Hanging with America's Best Butcher, Tracy Smaciarz

Tracy Smaciarz [sma-chez] is a barrel chested, second-generation butcher with a ready smile. Conscripted into the family business, by the age of 6, he was stuffing sausages in his father's butcher shop.

Following a detour here and there, Smaciarz had a successful stint in the corporate world. By the time he migrated back to the family business, he was poised for action, and armed with a new vision.

Smaciarz bought a 6,000 square foot converted bus barn, and began the application process for USDA permitting.

Word about Smaciarz spread fast, and before long, his meat was showing up in restaurants across the city. He forged a relationship with long time restaurateurs, the Canlis family, and suddenly, he was appearing at New York's James Beard House and events across the country.

People in the business have an uncanny reverence for his work, and until lately, Smaciarz was one of our best kept secrets. But as you know, a well-kept secret doesn't last long. In the past year, Smaciarz was profiled in two books, Primal Cuts: Cooking with America's Best Butchers and Harvest to Heat: Cooking with America's Best Chefs, Farmers, and Butchers.

In the end, he's a butcher. And he loves cutting meat. Suddenly thrust into the spotlight, Smaciarz quips, "It's funny being recognized for doing my job."

Off-handedly he remarks, "Yeah, I'm in some 6-volume book that supposed to come out soon."

I shriek, "You mean Modernist Cuisine?"

"Yeah, I think that's it."

"Tracy, that's the hottest book in recent memory!" (dubbed 'a game-changing cookbook' by the Wall Street Journal)

His fresh-off-the-farm humility is refreshing, "I don't know about that." He paused, and added, "I'm just me, the redneck butcher."

Months before his USDA certification, and long before the molecular gastronomy gurus were knocking on his door, I took a group of chefs down to Tracy's shop. Tracy gave us a tour of his facilities, which included a butchery demo...and culminated with a farm visit.

NOTE: If you're squeamish about meat, now's a good time to get off this ride. (Stop reading here.)

Heritage Meat headquarters, 80 miles south of Seattle. While it looks like a prefab church, Heritage Meats was former a bus barn. It's now a 6,000 square foot USDA-inspected meat processing operation.


Welcome treats: house-cured jerky

Tracy, leading the tour. See that machine on the right? That's a hamburger patty machine, affectionately dubbed "The Bitch."

Tracy launched into a discussion about the impact of grass-finished beef vs. grain-finished beef. Visually, you can distinguish the two by the color of their fat. White fat = grain-finished meat. Yellow fat = grass-finished meat.

Pork bellies, earmarked for bacon. The silver tag is engraved with a number, which serves as a tracking identifier.

This is a vacuum tumbler. Here's how it works: paddles inside massage the meat, and simultaneously, the vacuum creates a protein extraction. It holds 450 pounds of pork belly. While the exact process is a trade secret, making bacon can take up to 8 hours.

On the hanging hook. That's pork belly in the back, and towards the front? Fresh hams, yet to be cured.

The hanging room at Heritage Meats. Average temperature? "Thirty-two degrees, or less." That's a dressed pig (no entrails) hanging in the middle. On the left and right are cow halves. Some are waiting for processing, others are aging (14-21 days).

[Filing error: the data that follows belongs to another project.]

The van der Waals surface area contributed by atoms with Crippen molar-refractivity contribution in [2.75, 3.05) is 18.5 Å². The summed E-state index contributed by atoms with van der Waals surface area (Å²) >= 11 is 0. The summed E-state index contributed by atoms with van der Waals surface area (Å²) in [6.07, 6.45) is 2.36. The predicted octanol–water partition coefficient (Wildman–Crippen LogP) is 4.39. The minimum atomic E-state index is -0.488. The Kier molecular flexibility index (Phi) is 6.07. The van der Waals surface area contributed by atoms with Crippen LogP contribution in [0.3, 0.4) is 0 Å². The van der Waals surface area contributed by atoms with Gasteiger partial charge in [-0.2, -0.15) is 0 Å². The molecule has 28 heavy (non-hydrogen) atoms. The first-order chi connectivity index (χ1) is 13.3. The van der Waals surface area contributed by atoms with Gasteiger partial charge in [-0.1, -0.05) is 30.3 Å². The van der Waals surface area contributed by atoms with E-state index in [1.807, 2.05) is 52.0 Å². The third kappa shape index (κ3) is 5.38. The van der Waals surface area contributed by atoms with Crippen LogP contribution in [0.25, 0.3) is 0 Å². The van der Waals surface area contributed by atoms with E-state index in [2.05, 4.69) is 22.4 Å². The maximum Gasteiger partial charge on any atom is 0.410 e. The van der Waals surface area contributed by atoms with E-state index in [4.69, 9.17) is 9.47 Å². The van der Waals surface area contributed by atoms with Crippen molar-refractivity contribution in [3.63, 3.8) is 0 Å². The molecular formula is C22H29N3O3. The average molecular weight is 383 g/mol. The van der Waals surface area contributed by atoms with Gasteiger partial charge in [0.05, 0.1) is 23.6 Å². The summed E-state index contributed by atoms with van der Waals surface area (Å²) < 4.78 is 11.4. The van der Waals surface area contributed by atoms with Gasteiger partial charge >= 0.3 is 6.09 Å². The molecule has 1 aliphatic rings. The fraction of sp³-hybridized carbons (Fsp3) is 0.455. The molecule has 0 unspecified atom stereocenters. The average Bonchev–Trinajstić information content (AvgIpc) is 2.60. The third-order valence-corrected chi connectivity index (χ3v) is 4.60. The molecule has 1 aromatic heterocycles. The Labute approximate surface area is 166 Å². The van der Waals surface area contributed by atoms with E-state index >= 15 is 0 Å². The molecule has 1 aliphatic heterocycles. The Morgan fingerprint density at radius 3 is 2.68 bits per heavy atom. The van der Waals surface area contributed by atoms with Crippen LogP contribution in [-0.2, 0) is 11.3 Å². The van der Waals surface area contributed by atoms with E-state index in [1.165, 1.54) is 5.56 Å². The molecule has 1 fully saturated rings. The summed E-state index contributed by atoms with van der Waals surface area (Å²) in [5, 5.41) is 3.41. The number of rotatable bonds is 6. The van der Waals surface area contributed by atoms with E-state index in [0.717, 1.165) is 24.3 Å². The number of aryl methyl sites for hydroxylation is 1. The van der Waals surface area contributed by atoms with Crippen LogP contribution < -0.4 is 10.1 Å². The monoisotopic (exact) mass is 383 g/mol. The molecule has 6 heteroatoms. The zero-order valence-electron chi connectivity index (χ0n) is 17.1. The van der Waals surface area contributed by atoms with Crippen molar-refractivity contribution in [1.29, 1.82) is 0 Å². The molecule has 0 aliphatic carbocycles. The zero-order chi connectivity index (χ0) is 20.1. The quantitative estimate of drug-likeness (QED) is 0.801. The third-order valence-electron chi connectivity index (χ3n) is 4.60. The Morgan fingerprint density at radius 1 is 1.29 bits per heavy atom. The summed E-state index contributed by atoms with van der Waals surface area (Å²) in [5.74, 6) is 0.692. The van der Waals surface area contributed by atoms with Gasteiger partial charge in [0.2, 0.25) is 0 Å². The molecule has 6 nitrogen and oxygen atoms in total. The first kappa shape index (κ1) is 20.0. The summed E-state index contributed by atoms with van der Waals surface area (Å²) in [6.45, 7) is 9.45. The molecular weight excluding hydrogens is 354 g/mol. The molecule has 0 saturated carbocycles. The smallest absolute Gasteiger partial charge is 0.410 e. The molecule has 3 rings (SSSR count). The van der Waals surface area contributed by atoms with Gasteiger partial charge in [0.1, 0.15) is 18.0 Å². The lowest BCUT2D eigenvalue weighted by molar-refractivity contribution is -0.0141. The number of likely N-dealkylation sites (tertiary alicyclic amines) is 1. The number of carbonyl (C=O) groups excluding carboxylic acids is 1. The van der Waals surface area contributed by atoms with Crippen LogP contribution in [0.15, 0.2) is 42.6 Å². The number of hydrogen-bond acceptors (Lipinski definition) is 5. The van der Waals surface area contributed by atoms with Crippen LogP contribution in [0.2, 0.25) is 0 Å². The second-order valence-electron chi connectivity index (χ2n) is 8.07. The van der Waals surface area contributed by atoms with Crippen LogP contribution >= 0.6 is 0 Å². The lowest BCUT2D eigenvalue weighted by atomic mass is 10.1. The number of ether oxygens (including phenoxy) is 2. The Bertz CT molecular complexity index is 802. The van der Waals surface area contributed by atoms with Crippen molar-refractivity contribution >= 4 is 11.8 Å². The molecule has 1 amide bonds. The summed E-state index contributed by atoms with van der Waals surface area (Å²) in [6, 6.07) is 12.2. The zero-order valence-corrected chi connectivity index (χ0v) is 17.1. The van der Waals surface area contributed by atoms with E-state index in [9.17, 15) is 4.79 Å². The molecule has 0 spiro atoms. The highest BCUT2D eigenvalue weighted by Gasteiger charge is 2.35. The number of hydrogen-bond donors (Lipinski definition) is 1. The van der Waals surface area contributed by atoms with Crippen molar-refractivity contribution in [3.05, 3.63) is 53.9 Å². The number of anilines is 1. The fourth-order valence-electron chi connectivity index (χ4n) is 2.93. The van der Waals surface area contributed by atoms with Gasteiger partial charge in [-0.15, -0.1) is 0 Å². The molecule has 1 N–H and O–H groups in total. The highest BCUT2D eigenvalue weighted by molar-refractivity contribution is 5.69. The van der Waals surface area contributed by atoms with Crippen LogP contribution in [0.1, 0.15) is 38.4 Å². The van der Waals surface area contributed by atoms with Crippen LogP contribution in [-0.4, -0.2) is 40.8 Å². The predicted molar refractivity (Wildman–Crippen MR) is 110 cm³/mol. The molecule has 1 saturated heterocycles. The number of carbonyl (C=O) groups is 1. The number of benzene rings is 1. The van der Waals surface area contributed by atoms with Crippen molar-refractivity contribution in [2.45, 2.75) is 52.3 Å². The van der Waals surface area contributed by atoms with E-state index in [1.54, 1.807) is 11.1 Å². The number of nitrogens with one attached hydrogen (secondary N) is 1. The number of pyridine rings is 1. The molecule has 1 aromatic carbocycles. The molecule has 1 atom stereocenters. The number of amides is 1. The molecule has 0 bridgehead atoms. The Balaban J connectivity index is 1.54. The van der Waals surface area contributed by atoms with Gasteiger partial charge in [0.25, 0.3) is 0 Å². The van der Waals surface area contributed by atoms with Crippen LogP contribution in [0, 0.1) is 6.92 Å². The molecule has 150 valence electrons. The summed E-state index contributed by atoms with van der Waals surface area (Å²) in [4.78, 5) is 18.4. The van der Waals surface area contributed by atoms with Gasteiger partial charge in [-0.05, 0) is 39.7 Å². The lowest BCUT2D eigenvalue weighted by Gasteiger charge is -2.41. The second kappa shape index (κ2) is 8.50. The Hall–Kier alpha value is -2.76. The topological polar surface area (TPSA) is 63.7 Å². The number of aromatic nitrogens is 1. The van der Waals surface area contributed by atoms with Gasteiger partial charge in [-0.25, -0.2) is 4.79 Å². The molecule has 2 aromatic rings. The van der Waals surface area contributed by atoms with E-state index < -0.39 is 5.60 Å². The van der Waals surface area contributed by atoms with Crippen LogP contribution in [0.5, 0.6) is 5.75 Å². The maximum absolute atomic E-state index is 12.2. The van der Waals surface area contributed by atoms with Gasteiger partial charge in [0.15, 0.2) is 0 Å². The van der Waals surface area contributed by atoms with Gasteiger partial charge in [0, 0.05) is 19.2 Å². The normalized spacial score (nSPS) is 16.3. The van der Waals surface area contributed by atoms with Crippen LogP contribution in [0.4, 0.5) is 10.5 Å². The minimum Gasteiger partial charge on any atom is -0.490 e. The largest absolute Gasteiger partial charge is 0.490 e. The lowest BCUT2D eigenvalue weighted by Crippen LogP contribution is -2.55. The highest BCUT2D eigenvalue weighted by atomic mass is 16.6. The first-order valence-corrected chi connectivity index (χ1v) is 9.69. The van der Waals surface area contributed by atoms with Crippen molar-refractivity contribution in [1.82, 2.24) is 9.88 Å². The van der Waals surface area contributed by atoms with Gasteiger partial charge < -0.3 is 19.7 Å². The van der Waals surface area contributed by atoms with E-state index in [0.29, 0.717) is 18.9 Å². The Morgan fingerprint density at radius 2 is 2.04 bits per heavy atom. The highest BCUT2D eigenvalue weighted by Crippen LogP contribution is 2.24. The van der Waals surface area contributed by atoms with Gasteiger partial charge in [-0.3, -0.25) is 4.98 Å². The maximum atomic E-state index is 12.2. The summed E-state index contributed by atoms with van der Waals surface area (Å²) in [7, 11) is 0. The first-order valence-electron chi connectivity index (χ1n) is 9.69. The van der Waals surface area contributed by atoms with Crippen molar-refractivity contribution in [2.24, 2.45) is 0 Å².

A closer look at the tracking identification.

Rancher Mike Parish, lending a hand. Mike cuts, as Tracy explains the process and identifies the different cuts. It's like deconstructing a puzzle.

Work in progress.

See the full length of the ribs?

Piecing the meat out.

Large work space for breaking down meat.

A closer look at Tracy's professional gear. The heavy leather-like apron makes for easy cleaning. Notice the knife holster, secured by a chain link belt? The speed at which he works is mind-boggling. Comparing Tracy's way with knives to a rapid-fire gun slinger? Right on target. (I was surprised to learn Tracy still has all his finger in tact.)

Every time Tracy picks up his knife, he sharpens it.

Captain Hook? No. This is called a "boning hook," enabling him to keep a grip on the meat, which tends to be slippery. Using it becomes second-nature.

Cutting meat is physical work. Look at the position of his knife and arm. That blur on the right is the boning hook, entering the frame to pivot the flesh.

Another look at the knife/hook symbiosis.

Portioned meat is placed in a bus tub on wheels. When the bus tub is full, it's moved to another stainless steel table where the meat is then packaged, and wrapped in plastic.

Bone-in meat is sliced here. The slicing blade is fixed in place, while the meat is positioned, moving along a stainless steel slide. (See the tracks?)

Trimming the bone. (See the dust collected, this side of the blade?)

Heritage Meats has USDA-inspected meat for resale and public consumption, but they also process meat for farmers and individuals who buy whole animals. This leg is earmarked for Gary.

See the muscle structure? This bull has been dry-aged. Moisture loss concentrates the flavor. Average hang time? 14-21 days.

Tracy Smaciaz, America's best butcher

Heritage Meats
18241 Pendelton St. SW
Rochester, WA 98570

(360) 273-2202

NOTE: Tracy tells me butcher classes are coming down the pike. Want to jump in on the fun? Call or check the website for details.

The Art in Repetition


the act of repeating; repeated action, performance,production, or presentation.
repeated utterance; reiteration.
something made by or resulting from repeating.
a reproduction, copy, or replica.

What separates a home cook from a restaurant cook?